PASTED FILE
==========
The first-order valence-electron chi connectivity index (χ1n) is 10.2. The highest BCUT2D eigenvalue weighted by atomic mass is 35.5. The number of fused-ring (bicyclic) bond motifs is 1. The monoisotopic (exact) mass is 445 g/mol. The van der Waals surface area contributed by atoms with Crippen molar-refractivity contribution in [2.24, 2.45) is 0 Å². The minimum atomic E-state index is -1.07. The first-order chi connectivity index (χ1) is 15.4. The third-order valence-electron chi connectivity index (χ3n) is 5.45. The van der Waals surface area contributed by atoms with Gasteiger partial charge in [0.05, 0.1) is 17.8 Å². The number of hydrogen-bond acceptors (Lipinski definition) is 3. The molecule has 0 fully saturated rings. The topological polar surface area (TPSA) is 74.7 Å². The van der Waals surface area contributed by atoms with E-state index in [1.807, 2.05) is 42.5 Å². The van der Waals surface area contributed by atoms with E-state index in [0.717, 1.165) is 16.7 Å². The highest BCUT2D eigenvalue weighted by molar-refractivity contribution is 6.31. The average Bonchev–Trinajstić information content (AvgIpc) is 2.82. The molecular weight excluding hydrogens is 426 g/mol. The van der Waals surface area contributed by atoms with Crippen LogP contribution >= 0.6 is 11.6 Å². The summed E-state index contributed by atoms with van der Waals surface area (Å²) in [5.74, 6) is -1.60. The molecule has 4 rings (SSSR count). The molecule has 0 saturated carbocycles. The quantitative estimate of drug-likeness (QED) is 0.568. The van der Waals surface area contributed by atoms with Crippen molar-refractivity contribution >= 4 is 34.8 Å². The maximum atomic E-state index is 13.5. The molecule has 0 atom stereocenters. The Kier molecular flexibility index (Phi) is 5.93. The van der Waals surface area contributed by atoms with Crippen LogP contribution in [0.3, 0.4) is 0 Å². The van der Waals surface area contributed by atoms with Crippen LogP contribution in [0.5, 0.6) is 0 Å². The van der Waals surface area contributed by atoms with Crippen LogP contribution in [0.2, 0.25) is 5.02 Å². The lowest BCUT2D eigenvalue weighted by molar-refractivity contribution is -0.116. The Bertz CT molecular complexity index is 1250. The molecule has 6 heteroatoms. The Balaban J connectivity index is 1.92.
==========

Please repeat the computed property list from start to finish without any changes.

The first-order valence-electron chi connectivity index (χ1n) is 10.2. The highest BCUT2D eigenvalue weighted by atomic mass is 35.5. The number of fused-ring (bicyclic) bond motifs is 1. The monoisotopic (exact) mass is 445 g/mol. The van der Waals surface area contributed by atoms with Crippen molar-refractivity contribution in [2.24, 2.45) is 0 Å². The minimum atomic E-state index is -1.07. The first-order chi connectivity index (χ1) is 15.4. The third-order valence-electron chi connectivity index (χ3n) is 5.45. The van der Waals surface area contributed by atoms with Gasteiger partial charge in [0.05, 0.1) is 17.8 Å². The number of hydrogen-bond acceptors (Lipinski definition) is 3. The molecule has 0 fully saturated rings. The topological polar surface area (TPSA) is 74.7 Å². The van der Waals surface area contributed by atoms with E-state index in [1.807, 2.05) is 42.5 Å². The van der Waals surface area contributed by atoms with E-state index in [0.717, 1.165) is 16.7 Å². The highest BCUT2D eigenvalue weighted by molar-refractivity contribution is 6.31. The average Bonchev–Trinajstić information content (AvgIpc) is 2.82. The molecular weight excluding hydrogens is 426 g/mol. The van der Waals surface area contributed by atoms with Crippen LogP contribution >= 0.6 is 11.6 Å². The summed E-state index contributed by atoms with van der Waals surface area (Å²) in [5.74, 6) is -1.60. The molecule has 4 rings (SSSR count). The molecule has 0 saturated carbocycles. The quantitative estimate of drug-likeness (QED) is 0.568. The van der Waals surface area contributed by atoms with Crippen molar-refractivity contribution >= 4 is 34.8 Å². The maximum atomic E-state index is 13.5. The molecule has 0 atom stereocenters. The Kier molecular flexibility index (Phi) is 5.93. The van der Waals surface area contributed by atoms with Crippen LogP contribution in [0.3, 0.4) is 0 Å². The van der Waals surface area contributed by atoms with Crippen LogP contribution in [0.5, 0.6) is 0 Å². The van der Waals surface area contributed by atoms with Crippen LogP contribution in [0.2, 0.25) is 5.02 Å². The lowest BCUT2D eigenvalue weighted by molar-refractivity contribution is -0.116. The Bertz CT molecular complexity index is 1250. The molecule has 6 heteroatoms. The Balaban J connectivity index is 1.92.